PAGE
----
Photovoltaic (PV) systems, defined as those that collect the sun’s energy and convert it into electrical energy, have been in use for many years. The efficiency rate at which they convert energy has steadily risen, and now most PV’s can deliver a 12% conversion efficiency, while some have been reported to produce electricity at an efficiency as high as 40%. PV’s generate direct current electricity and convert it into alternating current (AC) electricity, limiting the voltage to the grid that it is connected to.
The amount of energy striking the earth during the peak of summer at a latitude of 42° (Approximately the latitude of Detroit) is 190.8 mJ/cm2 (as reported in a paper entitled Calculating the Energy from Sunlight over a 12-Hour Period, written by Joseph C. Kilecki at NASA) At an efficiency of 12%, a PV would be converting around 23 mJ/cm2 into AC electricity. How does this relate to the energy use of the average US home? The US Energy Information Agency puts the average energy use for a home in the US at approximately 8,900 kWh/yr, which is a little less than 25 kWh per day.
On their FAQ page, ETA Engineering states: Electrical energy is generally measured in kilowatt-hours (kWh). Thus, if a module produces 100 Watts for 1 hours, it has produced 100 Watt-hours or 0.1 kWh. The amount of energy produced on a given day will depend on location, shading, and module orientation (direction and tilt). In a good area for solar power (such as Phoenix, Arizona), a properly oriented module which produces 100 Watts at noon on a clear day will produce an average of about 0.5 kWh/day in January and 0.8 kWh/day in May and June. (Fluctuations result from the amount of variation in direct sunlight on a typical day). In a relatively "poor" area for solar power (such as Albany, NY), the same module will still produce about 0.25 kWh/day in January and 0.6 kWh/day in July.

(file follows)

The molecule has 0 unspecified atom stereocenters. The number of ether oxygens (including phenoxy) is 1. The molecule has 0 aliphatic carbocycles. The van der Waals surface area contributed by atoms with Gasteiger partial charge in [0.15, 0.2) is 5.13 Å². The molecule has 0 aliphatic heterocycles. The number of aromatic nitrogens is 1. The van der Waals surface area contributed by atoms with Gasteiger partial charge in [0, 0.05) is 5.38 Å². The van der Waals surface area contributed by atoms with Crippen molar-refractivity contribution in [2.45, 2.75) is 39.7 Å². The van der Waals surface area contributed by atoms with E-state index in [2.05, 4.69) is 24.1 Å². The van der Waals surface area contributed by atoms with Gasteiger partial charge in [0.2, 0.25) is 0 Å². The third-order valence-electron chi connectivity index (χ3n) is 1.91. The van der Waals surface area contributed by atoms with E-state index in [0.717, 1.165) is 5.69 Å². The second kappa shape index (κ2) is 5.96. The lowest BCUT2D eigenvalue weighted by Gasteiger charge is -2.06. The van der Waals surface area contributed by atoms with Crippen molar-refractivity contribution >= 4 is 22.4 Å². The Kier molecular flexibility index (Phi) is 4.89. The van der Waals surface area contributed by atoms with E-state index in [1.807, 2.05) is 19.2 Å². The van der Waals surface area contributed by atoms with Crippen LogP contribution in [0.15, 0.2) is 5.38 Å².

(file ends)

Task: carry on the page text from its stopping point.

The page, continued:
So, if an average home needs 25kWh per day to operate, it would take between 30 – 100 PV panels (estimating the area of the typical panel to be approximately 9.6 ft2) to do the job, depending on location and time of year. If the entire southern-facing section of the roof of a medium size house were covered with PV panels, a significant share of the electricity consumption of that house would be supplied.
While photovoltaic panels have been around for a long time, recently systems designed to be built as part of the building have come on the scene. These systems are called Building Integrated Photovoltaics (BIPV). They can consist of roof or façade systems which are added to an existing building, or similar systems designed into the building at the time of construction. Typically, these assemblies perform more functions than generating electricity. They also resist the passage of wind, water and fire as well as serve a cosmetic function. Consequently, BIPV systems must meet not only the standards required of normal PV’s, they must also meet the requirements of the normal building materials or systems they replace (roofing, curtainwall, etc).
A typical BIPV is a roofing shingle with PV capabilities built into it. The southern-facing portion of a roof clad with these PV shingles serves as a large collection of small PV panels, all feeding into an inverter to convert the energy into a usable AC form (although, of course, the power can be used as DC if desired). However, we must still be concerned that the roofing system will protect against fire and water incursion, and will not peel off in a moderate wind storm: i.e., function as a roof.
BIPV systems are now available in glazings and laminates, modules (both façade- and roofing-integrated), and in systems designed to shade constructions to limit heat input. Due a wide range of colors, shapes and sizes, architects are now able to design as they wish and still include the capability to utilize the energy of the sun.